• And how you get it, you set it in the bit number 6, and there are two ways of getting

  • this proof of receipt back. By SMS submit which means by a regular text

  • message which is sent by our SIM card or by SMS delivery report which is like a delivery

  • report when you send a text message and you want to know if the target person has received

  • your text message. So again, we have this structure. And we need

  • to fill in the elements. The user data header the protocol ID, the

  • data coding scheme I have presented you. And then the others. And as you would imagine

  • in order to make this update of the customer support number, you need to have some proper

  • security keys. But if you look at this example, you will

  • see that ciphering keys that are KIC are set to zero. Because I do not care about ciphering

  • keys at all. Why? Because of the security parameter indicator. If we drill down to this

  • security parameter indicator you will see the first two bits are set to 01 meaning that

  • I want to get a proof of receipt, always get a proof of receipt.

  • And I want to get it by text message. So basically when -- if I'm going to send

  • this text comment message to you, what will happen, it will get to your phone. The phone

  • will pass it to the SIM card. The SIM card will try to execute it. It will see that I

  • don't have any proper security keys. But in return, it will send me back a text message

  • without you controlling it, without you even knowing it.

  • And in order to make sure that how the things are like, here is the screen shot of a wire

  • shark capture. And as you see the comment is to send short message. It has been initiated

  • by the card application toolkit so it wasn't a human initiated action.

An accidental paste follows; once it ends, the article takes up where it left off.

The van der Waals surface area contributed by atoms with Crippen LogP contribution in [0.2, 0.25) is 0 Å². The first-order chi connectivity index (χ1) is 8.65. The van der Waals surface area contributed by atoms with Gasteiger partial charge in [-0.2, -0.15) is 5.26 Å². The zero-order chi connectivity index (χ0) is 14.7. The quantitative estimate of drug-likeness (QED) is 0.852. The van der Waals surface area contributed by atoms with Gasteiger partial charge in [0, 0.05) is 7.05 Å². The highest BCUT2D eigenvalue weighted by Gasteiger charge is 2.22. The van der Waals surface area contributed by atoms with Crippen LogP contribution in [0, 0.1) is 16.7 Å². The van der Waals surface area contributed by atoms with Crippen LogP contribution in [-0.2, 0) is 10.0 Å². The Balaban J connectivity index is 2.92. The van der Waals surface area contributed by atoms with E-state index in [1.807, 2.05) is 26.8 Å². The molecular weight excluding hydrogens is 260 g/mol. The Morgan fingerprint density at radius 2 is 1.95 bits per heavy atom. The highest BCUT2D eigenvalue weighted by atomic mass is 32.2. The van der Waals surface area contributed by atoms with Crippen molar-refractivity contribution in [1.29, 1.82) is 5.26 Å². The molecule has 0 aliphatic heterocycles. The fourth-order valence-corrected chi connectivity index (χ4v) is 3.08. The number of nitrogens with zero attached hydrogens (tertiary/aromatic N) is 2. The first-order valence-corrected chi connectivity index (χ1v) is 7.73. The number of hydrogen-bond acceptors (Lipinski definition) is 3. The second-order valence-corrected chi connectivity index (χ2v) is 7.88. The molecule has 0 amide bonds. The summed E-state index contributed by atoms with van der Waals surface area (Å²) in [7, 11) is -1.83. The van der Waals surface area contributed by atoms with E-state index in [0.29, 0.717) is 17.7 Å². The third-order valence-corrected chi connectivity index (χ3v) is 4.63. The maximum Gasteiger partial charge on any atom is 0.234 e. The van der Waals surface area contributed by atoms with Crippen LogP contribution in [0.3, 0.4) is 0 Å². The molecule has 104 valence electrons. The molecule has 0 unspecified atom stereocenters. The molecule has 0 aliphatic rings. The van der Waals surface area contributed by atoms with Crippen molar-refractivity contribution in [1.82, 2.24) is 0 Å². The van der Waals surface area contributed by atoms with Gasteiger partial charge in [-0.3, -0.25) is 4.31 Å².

• So SIM card automatically replies to the sending number. There's nothing in your inbox, nothing

  • in your outbox. Basically you will have no idea that your SIM card has just sent a text

  • message back to me. Only if you look at the -- on your bill, on

  • your call records you will see that sometimes your SIM card has just sent a text message

  • to someone. So let's see it in action.

  • so here I have the destination number. I have the user data header. The binary data, the

  • fields that I filled in. The protocol ID and the data coding scheme.

  • And I have the target's phone. On this phone, this is a prepaid phone. And

  • there is -- it's balance is zero so I have no credit on it.

  • So it will try to send a text message. But since it has no balance, I will get a text

  • message from the carrier saying: Hey, you don't have any credit. You need to refill.

  • Now, once I submit this, it says sending. And there is no way to stop this. I can't

  • push any button. The SIM card just sends -- tries to send a text message. You cannot control

  • it. It keeps trying to send if I had a look at it I would have -- if I hadn't looked at

  • it I would have no idea I just did this so if it's in your pocket you will have no idea

  • your SIM card is trying to send a text message. And I also got some text messages from my

  • carrier saying you do not have enough credit for sending SMS to this number. Please recharge

  • your account. But I didn't send any text message by myself. The SIM card tried to do so.

  • So maybe you will think that okay maybe this is not something -- I don't know -- important

  • let's say. I can make your SIM card send the text message back to me.

  • Well, maybe that's not a big deal. But let's think on some other way.

  • Let's say there are services that allows you to send a text message from any number. So

  • you can send someone a text message coming from whatever number you want. Now, let's

  • say you also have a premium rate number. International premium rate number and you send a comment

  • message coming from the premium rate number to some target phone number. What will happen,

  • the target phone number will send back a text message to the premium rate number you have.

  • So you're paying like a couple of cents for sending a text message. And in return you

  • get 20 times more. So it's a pretty good conversion rate, right?

  • And the target phone as I told you, some phones don't even though that there is a text message

  • sending in progress. Even if you keep your eyes on them.

  • So until you will get your monthly bill, you have no idea you have just sent text messages

  • to premium rate numbers. Now let's talk a little bit about HTTP headers. The easiest